Welcome to my new experiment, using a blog to share my thoughts and experiences related to information.
How do we get information from the source to the recipient? Every day it seems there is a new site, a new technology, or a new paradigm for how we’ll get information in the future. Of course, we announce its arrival using yesterday’s revolutionary technology. But, do these new technologies actually change how we get information?
My observation is that no matter how things change, every delivery method fits an existing model for sharing information. Each model has strengths and weaknesses. When the information needs aligns with the strengths of the model, information transfers efficiently and effectively. Pick the wrong model, and information flow becomes a trickle or dries up completely.
Who cares? I feel we all should. As John Donne said, “No man is an island, entire of itself …“. We are all connected. To me, that means we all interact with others, exchanging information. We all have a vested interest in effective communication, both as the originator and the recipient. Each of us is responsible to do what we can to shape the channels through which information flows.
In this series, I will talk about the various models for information sharing. I’ll highlight the strengths and warn of the weaknesses. I will use examples from history, headlines, and my experience to illustrate successes and failures. My hope is that these posts will help you expand the information tools available to you, so that every communication problem doesn’t look like a nail waiting to be driven home with a hammer.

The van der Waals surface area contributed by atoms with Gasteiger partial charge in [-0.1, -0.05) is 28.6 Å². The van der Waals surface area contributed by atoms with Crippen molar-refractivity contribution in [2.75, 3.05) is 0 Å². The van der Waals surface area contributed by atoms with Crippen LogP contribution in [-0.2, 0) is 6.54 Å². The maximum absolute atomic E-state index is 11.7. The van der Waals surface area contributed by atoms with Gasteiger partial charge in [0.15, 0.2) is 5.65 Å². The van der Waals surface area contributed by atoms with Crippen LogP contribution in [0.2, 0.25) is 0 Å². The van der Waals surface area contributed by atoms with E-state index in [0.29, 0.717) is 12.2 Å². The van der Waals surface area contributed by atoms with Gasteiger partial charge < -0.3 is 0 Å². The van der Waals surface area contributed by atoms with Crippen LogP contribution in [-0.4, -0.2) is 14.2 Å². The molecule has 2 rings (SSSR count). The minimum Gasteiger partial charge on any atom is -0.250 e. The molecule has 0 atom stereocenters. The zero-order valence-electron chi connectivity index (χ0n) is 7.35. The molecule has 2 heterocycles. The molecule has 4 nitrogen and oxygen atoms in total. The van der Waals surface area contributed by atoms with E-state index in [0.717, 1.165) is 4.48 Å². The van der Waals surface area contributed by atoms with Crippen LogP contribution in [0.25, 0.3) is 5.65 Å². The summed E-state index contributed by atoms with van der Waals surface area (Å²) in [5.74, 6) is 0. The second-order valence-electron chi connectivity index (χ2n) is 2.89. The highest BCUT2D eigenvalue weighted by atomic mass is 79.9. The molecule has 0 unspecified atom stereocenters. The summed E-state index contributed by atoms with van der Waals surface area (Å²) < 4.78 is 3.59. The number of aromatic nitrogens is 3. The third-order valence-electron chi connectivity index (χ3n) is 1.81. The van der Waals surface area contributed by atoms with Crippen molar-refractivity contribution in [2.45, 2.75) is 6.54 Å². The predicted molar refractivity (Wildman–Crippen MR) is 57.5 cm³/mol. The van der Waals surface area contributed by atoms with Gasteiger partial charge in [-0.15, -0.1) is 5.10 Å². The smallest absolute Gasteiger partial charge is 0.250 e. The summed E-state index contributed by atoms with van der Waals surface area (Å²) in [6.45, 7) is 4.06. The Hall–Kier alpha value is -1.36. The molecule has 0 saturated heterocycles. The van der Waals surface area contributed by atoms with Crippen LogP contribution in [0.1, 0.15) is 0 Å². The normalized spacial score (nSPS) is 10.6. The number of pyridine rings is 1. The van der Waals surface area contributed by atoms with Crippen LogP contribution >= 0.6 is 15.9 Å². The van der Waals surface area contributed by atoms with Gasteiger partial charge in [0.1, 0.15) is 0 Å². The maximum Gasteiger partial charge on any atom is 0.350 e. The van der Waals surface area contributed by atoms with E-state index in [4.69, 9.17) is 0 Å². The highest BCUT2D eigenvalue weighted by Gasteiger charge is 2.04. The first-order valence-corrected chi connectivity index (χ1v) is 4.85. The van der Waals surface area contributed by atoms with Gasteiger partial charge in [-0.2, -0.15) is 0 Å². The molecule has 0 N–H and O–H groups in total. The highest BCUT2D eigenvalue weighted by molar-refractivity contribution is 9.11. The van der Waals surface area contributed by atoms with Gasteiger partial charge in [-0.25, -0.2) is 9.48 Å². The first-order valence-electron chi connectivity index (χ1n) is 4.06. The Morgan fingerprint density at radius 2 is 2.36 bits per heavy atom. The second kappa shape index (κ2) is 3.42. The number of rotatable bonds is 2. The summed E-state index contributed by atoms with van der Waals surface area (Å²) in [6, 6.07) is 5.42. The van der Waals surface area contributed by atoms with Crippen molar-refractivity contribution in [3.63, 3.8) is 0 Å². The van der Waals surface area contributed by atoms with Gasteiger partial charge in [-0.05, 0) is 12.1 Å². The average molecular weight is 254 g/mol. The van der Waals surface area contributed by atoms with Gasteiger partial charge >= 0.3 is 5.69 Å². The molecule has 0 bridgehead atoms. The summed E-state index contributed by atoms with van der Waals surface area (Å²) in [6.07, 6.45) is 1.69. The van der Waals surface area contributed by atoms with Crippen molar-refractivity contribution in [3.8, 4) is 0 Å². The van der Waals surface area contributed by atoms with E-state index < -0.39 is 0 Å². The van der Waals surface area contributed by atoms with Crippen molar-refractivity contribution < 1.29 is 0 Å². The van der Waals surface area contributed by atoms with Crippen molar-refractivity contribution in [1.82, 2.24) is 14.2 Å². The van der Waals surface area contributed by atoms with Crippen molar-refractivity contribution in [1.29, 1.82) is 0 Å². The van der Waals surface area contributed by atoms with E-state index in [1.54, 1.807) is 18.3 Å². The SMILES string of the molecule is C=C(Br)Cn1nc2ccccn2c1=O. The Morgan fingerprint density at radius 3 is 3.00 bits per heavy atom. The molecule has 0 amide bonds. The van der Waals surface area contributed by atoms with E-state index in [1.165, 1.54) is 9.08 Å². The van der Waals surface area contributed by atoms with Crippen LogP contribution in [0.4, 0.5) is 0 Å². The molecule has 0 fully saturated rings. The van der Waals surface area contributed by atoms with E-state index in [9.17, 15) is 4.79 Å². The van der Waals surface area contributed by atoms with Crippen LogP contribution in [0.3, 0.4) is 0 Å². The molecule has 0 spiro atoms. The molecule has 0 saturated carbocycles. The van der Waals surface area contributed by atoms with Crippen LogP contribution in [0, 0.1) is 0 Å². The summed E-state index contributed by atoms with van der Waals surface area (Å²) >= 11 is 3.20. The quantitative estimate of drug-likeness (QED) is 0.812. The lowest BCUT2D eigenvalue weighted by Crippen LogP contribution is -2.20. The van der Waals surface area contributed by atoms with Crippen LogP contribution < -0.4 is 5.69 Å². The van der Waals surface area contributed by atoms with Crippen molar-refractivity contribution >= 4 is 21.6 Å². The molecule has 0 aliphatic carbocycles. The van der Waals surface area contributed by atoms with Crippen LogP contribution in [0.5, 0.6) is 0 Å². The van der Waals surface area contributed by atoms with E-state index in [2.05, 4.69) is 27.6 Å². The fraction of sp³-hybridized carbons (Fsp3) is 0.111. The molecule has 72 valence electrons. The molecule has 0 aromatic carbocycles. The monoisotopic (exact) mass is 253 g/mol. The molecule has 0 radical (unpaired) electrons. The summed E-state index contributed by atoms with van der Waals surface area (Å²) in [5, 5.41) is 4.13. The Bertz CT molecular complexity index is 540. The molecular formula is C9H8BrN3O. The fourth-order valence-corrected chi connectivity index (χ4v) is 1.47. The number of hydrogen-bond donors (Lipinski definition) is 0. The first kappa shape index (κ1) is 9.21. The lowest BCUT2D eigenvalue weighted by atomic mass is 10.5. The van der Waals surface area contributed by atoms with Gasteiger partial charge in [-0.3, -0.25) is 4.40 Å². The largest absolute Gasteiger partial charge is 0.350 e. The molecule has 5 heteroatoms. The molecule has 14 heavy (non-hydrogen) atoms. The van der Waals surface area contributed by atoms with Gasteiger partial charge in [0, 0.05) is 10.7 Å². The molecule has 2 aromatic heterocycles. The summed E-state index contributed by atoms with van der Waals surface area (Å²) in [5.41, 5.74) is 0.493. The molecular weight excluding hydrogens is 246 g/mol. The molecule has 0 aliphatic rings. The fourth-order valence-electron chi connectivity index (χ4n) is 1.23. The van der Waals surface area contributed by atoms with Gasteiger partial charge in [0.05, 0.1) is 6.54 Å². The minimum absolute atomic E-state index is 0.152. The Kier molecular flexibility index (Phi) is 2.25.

I’m an engineer, not an English teacher, but I still get peeved at sloppy writing and speaking. Today, I’m venting about the meaningless phrase “I wish to …”.
How many times do you hear people say things like, “I wish to congratulate you on your promotion.”, or “We wish to recognize the great work you did on the project.”? Every time I hear someone say, “I wish to …”, I mentally complete the statement with, “… but I can’t.” Wishing is what you do at a well or the lottery ticket sales counter. Today, I heard an advertisement featuring Rudy Giuliani saying, “I’d like to invite you to …”. Ok Rudy, so you’d like to invite me, so why don’t you?
Please people, say what you mean. Have a backbone and take action with your words. If you want me to attend your charity function, invite me, don’t just wish to invite me. Customers, thank them for their patronage, don’t be dreamy-eyed wishing you could thank them. Recognize your subordinates for a job well done.
Throughout history, we, the residents of the United States, have been go-getters, people of action. Keep action in our words. Be direct. Don’t water down your statements.